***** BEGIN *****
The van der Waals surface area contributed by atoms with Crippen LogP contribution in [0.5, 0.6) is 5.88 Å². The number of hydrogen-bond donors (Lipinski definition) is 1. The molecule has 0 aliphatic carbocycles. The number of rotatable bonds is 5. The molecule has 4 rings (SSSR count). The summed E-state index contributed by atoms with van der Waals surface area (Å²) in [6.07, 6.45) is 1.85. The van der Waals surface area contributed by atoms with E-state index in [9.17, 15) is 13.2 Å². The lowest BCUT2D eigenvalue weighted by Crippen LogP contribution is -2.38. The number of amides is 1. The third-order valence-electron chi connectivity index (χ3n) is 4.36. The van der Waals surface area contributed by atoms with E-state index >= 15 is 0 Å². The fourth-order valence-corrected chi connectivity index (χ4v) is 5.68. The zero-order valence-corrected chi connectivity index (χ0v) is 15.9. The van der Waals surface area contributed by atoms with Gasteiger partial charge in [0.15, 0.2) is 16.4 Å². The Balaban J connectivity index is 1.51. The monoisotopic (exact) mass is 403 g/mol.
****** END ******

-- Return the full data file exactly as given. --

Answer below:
The van der Waals surface area contributed by atoms with Crippen LogP contribution in [0.5, 0.6) is 5.88 Å². The number of hydrogen-bond donors (Lipinski definition) is 1. The molecule has 0 aliphatic carbocycles. The number of rotatable bonds is 5. The molecule has 4 rings (SSSR count). The summed E-state index contributed by atoms with van der Waals surface area (Å²) in [6.07, 6.45) is 1.85. The van der Waals surface area contributed by atoms with E-state index in [9.17, 15) is 13.2 Å². The lowest BCUT2D eigenvalue weighted by Crippen LogP contribution is -2.38. The number of amides is 1. The third-order valence-electron chi connectivity index (χ3n) is 4.36. The van der Waals surface area contributed by atoms with E-state index >= 15 is 0 Å². The fourth-order valence-corrected chi connectivity index (χ4v) is 5.68. The zero-order valence-corrected chi connectivity index (χ0v) is 15.9. The van der Waals surface area contributed by atoms with Gasteiger partial charge in [0.15, 0.2) is 16.4 Å². The Balaban J connectivity index is 1.51. The monoisotopic (exact) mass is 403 g/mol.